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Practice Definitions  | Social Security & Disability

Social Security & Disability

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The U.S. federal government, through the Social Security Administration (SSA), provides benefits for people who have become disabled and no longer able to perform substantial, gainful work. If you are medically disabled and unable to work, you must file a claim with the SSA to obtain these benefits. The SSA decides if you qualify and, if so, you will get monthly payments. If the SSA turns you down, you can appeal their decision.

Do you qualify for Social Security Disability benefits? There are several benefit types, including DIB (Disability Insurance Benefits) also called RSDI (Retirement, Survivors and Disability Insurance), SSI (Supplemental Security Income). The basic test of disability for all these programs is the same. The SSA asks five questions, and there are very specific definitions that the SSA uses for each stage:
  1. Are you working and making substantial earnings (SGA)? If so, you do not qualify.
  2. If you are not working, do you have a "severe impairment" which interferes with your work activity? If not, you do not qualify. If so, go to step 3.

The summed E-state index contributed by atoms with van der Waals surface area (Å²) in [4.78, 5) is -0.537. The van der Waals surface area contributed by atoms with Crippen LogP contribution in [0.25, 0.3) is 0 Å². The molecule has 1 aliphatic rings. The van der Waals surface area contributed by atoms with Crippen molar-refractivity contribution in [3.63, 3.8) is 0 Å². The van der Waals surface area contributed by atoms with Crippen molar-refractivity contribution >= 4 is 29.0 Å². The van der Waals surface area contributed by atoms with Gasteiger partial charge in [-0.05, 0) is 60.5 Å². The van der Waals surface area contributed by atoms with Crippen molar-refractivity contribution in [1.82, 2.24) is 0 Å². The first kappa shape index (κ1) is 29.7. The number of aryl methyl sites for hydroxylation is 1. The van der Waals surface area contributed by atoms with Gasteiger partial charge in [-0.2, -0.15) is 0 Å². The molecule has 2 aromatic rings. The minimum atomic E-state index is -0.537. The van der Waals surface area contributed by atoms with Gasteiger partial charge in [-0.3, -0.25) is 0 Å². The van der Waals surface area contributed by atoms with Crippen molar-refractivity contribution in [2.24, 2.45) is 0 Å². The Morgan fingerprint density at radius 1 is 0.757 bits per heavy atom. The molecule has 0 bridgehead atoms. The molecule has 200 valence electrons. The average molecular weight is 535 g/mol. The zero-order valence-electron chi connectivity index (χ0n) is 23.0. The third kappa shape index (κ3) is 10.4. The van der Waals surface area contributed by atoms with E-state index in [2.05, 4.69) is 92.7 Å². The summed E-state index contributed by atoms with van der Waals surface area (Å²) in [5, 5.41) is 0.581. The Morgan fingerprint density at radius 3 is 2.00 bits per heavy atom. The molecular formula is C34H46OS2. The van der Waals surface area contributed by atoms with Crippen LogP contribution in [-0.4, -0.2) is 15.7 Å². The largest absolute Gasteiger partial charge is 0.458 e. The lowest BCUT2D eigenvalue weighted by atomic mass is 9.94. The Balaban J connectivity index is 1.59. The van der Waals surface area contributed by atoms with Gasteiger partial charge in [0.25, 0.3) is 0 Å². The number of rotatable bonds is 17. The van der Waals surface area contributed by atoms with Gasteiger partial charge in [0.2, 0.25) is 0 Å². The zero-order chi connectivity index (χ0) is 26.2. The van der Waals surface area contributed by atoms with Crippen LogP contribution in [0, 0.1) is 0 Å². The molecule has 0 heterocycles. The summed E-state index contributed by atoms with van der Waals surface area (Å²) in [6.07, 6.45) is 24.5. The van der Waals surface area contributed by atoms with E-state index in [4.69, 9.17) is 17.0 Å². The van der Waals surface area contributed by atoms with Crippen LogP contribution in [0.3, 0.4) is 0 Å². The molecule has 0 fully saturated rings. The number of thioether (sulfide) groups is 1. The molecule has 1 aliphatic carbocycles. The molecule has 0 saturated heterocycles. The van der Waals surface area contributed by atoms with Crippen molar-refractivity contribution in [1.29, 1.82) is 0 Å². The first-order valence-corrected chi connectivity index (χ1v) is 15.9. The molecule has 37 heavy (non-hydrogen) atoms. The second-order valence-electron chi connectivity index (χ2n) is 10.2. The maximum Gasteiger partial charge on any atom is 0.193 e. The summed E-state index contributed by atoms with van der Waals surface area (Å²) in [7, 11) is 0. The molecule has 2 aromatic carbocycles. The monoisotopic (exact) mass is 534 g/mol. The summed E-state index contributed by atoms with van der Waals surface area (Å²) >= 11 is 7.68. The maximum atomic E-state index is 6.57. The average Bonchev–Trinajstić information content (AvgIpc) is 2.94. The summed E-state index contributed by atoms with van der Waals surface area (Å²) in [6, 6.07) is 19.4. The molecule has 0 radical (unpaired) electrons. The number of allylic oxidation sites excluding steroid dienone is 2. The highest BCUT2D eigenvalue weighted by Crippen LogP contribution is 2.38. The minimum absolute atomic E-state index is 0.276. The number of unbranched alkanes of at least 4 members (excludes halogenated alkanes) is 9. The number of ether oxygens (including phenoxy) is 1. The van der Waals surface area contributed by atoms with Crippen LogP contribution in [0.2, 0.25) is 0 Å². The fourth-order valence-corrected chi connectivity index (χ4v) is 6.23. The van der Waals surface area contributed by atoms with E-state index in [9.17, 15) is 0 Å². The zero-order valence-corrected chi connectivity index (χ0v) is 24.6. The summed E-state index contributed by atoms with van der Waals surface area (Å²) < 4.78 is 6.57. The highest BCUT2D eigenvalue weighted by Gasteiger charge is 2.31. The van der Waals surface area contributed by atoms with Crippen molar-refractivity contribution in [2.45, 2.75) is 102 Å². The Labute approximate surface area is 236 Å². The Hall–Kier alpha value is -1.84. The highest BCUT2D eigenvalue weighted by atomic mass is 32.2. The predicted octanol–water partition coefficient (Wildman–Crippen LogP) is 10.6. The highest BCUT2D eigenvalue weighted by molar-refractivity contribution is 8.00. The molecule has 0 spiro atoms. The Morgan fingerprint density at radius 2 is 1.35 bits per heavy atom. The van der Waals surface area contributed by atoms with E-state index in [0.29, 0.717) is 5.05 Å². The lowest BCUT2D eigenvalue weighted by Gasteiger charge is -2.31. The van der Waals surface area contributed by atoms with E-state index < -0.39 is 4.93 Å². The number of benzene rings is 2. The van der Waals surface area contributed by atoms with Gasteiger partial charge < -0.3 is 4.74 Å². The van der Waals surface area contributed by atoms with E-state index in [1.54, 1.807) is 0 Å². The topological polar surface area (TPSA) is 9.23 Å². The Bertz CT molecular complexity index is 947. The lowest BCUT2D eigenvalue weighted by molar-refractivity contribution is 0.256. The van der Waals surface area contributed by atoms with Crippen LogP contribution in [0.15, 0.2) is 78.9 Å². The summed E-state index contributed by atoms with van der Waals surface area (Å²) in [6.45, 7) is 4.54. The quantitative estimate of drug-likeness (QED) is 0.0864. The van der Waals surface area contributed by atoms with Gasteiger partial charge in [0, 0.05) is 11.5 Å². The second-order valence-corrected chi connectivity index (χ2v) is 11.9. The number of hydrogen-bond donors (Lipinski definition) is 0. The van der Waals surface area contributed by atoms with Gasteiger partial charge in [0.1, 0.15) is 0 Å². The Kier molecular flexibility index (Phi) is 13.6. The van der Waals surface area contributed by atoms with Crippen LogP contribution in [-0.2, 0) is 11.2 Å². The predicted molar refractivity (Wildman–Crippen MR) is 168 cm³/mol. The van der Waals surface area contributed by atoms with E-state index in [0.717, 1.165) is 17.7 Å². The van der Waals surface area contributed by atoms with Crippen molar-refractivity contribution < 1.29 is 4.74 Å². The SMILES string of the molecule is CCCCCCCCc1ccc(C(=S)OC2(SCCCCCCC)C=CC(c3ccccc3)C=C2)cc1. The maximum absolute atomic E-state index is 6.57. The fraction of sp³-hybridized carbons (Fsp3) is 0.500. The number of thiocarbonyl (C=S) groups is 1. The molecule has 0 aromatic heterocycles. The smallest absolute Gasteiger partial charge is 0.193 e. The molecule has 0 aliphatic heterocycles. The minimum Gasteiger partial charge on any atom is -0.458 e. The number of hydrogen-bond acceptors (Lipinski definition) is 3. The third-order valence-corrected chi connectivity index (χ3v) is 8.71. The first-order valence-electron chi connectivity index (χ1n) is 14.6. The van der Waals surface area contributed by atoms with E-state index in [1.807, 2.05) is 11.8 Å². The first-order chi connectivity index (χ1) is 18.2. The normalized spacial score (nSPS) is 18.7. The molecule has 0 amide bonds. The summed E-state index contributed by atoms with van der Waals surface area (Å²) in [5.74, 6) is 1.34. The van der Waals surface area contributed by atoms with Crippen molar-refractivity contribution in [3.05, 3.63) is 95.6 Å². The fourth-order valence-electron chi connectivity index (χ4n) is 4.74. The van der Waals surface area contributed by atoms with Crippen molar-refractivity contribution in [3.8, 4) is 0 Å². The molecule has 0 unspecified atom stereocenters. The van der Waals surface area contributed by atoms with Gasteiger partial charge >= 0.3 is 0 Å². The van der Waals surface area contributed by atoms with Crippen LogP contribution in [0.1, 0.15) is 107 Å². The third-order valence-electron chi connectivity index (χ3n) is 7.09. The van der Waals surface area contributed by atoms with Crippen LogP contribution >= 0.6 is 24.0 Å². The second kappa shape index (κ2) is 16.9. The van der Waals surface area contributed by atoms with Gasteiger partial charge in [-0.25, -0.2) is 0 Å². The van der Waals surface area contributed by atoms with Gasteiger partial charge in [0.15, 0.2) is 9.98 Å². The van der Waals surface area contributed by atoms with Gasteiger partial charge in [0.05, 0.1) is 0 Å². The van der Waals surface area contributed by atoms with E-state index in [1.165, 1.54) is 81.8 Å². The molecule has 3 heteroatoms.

3. If you have a severe impairment, is it a "medical impairment" as defined by the SSA in one of its Medical Listings of Impairments? If so, you are "disabled" and may qualify for benefits. If not, go to step 4.
  4. Do you have an impairment which so disables you that you can't perform your "past relevant work" (work you've done within the past 15 years)? If you are able to do your past work (even as it is generally done by others) you are not considered to be disabled by SSA standards. If you cannot perform your past relevant work because of your impairment(s) go to step 5.
  5. If you cannot perform your previous work, does your impairment keep you from doing any other kind of work? If the answer is yes, you are "disabled" according to SSA standards and entitled to receive benefits.
This process can be very complex - one key is persistence. If you've already applied and been turned down, you need to keep going. You need to appeal.

The other key is to have an experienced Social Security lawyer by your side throughout the application process, preferably from the very beginning.
Should I hire a lawyer?
If you are denied on your Initial Claim, you should get an attorney to provide representation and help you with your claim for continuing and past due benefits (back pay). The reason you need a lawyer is because a claimant will, typically, either be approved on an initial application. If the claim is denied, the claimant will typically be forced to follow the appeal route, at least to the point where their case is brought before an Administrative Law Judge at a social security disability hearing.

Initial claims are typically denied 60 to 70 percent of the time, depending on the state in which you filed, so chances are you'll end up in the hearing. And, you never want to end up in a hearing with no attorney representation. Use the State Lawyers Directory to find a Social Security/Disability Lawyer to assist you with your claim and represent you if it is denied and you end up having to go to the hearing.
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